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Fabulous and Funky Fifties Fighters

fightingirish

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:eek:, OMG, haven't seen this AWESOME video of many of the Navy's 1950s jet fighters & attack aircraft conducting carrier trials before. B)
Fabulous (and not) U.S. Navy fighters undergo carrier suitability trials. Featuring the McDonnell F3H "Demon", Vought F7U "Cutlass", Douglas F4D "Skyray" and A4D "Skyhawk" aboard the USS Ticonderoga (CV-14) in September, 1955.

http://www.youtube.com/watch?v=hXyrnvkxrPw

If this video has been posted or discussed before, please let me know via PM.
 

XP67_Moonbat

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OMG!!! Thank you for taking me back to my days back on Truman. The planes may have changed. The ships may have changed. But a 3-week CQ along the VACAPES is still a 3-week CQ along the VACAPES!

I will admit it was good to see the Skyray in action. I'm a Skyray nut.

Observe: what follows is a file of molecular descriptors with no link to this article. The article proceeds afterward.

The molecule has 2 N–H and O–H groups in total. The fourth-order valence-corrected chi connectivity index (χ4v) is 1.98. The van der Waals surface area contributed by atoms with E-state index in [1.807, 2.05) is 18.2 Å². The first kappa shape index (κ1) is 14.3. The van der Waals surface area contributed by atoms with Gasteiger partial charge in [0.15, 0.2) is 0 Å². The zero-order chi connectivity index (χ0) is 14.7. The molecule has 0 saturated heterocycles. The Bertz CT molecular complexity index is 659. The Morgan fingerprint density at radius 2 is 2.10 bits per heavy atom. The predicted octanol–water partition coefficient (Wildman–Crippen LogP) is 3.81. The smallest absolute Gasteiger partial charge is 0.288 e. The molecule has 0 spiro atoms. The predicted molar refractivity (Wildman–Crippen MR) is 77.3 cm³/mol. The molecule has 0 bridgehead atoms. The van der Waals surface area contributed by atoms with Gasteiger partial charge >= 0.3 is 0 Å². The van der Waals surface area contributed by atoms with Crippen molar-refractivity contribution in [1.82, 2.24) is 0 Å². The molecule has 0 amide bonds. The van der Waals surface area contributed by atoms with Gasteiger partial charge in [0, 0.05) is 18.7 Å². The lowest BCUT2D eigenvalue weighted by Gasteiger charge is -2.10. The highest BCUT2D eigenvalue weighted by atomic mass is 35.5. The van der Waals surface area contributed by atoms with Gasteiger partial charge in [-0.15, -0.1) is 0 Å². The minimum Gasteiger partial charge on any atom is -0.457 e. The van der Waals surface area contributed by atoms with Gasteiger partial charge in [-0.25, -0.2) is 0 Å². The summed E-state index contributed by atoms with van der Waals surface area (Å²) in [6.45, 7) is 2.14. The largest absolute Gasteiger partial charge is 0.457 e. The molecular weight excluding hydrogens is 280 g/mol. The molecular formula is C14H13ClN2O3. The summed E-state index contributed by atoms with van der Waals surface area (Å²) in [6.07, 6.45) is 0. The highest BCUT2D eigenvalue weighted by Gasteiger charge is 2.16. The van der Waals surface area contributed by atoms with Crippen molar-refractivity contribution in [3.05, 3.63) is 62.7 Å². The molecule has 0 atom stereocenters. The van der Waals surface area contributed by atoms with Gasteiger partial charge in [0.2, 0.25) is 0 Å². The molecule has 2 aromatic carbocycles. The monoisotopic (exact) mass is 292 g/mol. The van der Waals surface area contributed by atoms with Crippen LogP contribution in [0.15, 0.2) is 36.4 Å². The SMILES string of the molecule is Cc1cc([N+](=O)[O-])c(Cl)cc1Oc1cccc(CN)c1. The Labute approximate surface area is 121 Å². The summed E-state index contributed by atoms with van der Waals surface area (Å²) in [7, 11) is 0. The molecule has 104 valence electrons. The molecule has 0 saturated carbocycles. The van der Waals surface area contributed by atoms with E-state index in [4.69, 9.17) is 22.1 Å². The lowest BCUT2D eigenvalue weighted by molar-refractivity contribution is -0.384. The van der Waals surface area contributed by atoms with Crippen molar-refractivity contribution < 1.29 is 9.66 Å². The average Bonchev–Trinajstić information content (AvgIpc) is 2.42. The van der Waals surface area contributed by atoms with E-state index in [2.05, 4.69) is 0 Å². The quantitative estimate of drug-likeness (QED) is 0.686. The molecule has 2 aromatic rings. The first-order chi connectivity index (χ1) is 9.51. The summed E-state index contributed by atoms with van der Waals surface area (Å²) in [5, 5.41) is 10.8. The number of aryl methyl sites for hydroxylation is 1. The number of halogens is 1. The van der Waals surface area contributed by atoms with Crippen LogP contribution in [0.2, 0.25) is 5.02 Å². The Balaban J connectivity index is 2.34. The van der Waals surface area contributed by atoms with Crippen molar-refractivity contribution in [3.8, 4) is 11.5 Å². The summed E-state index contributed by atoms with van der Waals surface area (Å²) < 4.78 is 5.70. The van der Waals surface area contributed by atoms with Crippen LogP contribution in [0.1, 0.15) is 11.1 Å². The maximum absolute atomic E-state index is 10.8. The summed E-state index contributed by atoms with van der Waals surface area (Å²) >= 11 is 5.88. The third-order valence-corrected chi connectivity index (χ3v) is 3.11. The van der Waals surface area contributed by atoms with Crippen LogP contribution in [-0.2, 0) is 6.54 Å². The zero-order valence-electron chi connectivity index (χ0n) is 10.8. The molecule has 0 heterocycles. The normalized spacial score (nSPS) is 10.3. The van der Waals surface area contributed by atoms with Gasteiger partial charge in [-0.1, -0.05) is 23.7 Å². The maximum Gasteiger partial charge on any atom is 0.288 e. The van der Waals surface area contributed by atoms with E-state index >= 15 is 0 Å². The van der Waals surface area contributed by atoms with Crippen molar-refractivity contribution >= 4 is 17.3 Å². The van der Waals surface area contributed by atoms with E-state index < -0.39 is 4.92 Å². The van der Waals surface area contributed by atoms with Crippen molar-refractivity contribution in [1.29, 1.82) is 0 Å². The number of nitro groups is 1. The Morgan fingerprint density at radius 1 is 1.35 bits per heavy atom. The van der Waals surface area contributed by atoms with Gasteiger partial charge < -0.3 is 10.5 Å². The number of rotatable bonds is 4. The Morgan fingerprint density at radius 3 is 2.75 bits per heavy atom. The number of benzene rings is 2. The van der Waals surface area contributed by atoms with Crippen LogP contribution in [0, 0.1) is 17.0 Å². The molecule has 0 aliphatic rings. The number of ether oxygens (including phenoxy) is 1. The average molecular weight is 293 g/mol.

Moonbat
 

Tailspin Turtle

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A couple of bits of trivia. Note that the F3H had to be severely angled to fit on the forward elevator. This was considered a deficiency back when the XF3H-1 went aboard for initial carrier trials, (http://thanlont.blogspot.com/2009/06/missed-it-by-that-much-iii.html) because it increased the time to position the airplane for clearance and time was of the essence, particularly since the forward elevator often had to be used to strike an airplane below if it became a dud during the launch cycle. Nothing could be done about the Demon's length but as a result, the F4H designers were originally limited to an overall length of 56 feet so there was the requisite foot of clearance fore and aft when it was pulled straight onto the forward elevator.

The Tico was an axial deck carrier at the time. I'm not sure why the voice over states that the pilots were using the "power-on landing technique", since that's normally associated with an angled deck landing - constant angle of attack and power to touchdown. The pilots are clearly using a flat approach to a power cut, which was the standard technique at the time for axial deck carriers.
 

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